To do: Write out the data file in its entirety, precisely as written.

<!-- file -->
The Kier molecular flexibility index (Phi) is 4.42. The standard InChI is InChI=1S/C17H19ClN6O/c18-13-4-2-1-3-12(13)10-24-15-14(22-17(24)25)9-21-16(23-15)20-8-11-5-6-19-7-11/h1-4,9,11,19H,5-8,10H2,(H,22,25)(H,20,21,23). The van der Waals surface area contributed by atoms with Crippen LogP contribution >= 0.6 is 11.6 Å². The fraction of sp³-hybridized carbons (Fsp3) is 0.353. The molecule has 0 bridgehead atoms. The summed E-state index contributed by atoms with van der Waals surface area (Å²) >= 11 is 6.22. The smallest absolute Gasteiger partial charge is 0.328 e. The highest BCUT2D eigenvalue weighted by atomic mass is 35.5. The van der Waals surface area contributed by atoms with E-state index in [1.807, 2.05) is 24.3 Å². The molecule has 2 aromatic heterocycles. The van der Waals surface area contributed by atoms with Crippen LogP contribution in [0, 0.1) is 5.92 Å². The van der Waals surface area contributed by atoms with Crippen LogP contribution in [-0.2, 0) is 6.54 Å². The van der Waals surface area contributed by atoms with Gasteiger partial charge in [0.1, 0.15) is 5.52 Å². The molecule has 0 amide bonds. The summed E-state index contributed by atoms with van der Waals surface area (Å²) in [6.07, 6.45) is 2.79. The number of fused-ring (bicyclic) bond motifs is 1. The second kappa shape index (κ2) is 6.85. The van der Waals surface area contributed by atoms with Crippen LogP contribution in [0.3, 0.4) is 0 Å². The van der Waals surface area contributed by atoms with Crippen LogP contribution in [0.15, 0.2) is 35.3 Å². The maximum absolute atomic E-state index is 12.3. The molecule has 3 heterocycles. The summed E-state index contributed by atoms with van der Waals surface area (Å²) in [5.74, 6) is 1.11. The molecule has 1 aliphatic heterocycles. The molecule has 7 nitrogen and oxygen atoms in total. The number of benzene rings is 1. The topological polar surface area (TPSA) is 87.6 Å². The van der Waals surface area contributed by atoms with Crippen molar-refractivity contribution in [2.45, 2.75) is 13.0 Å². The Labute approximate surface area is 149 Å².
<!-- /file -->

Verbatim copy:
The Kier molecular flexibility index (Phi) is 4.42. The standard InChI is InChI=1S/C17H19ClN6O/c18-13-4-2-1-3-12(13)10-24-15-14(22-17(24)25)9-21-16(23-15)20-8-11-5-6-19-7-11/h1-4,9,11,19H,5-8,10H2,(H,22,25)(H,20,21,23). The van der Waals surface area contributed by atoms with Crippen LogP contribution >= 0.6 is 11.6 Å². The fraction of sp³-hybridized carbons (Fsp3) is 0.353. The molecule has 0 bridgehead atoms. The summed E-state index contributed by atoms with van der Waals surface area (Å²) >= 11 is 6.22. The smallest absolute Gasteiger partial charge is 0.328 e. The highest BCUT2D eigenvalue weighted by atomic mass is 35.5. The van der Waals surface area contributed by atoms with E-state index in [1.807, 2.05) is 24.3 Å². The molecule has 2 aromatic heterocycles. The van der Waals surface area contributed by atoms with Crippen LogP contribution in [0, 0.1) is 5.92 Å². The van der Waals surface area contributed by atoms with Crippen LogP contribution in [-0.2, 0) is 6.54 Å². The van der Waals surface area contributed by atoms with Gasteiger partial charge in [0.1, 0.15) is 5.52 Å². The molecule has 0 amide bonds. The summed E-state index contributed by atoms with van der Waals surface area (Å²) in [6.07, 6.45) is 2.79. The number of fused-ring (bicyclic) bond motifs is 1. The second kappa shape index (κ2) is 6.85. The van der Waals surface area contributed by atoms with Crippen LogP contribution in [0.3, 0.4) is 0 Å². The van der Waals surface area contributed by atoms with Crippen LogP contribution in [0.15, 0.2) is 35.3 Å². The maximum absolute atomic E-state index is 12.3. The molecule has 3 heterocycles. The summed E-state index contributed by atoms with van der Waals surface area (Å²) in [5.74, 6) is 1.11. The molecule has 1 aliphatic heterocycles. The molecule has 7 nitrogen and oxygen atoms in total. The number of benzene rings is 1. The topological polar surface area (TPSA) is 87.6 Å². The van der Waals surface area contributed by atoms with Crippen molar-refractivity contribution in [2.45, 2.75) is 13.0 Å². The Labute approximate surface area is 149 Å².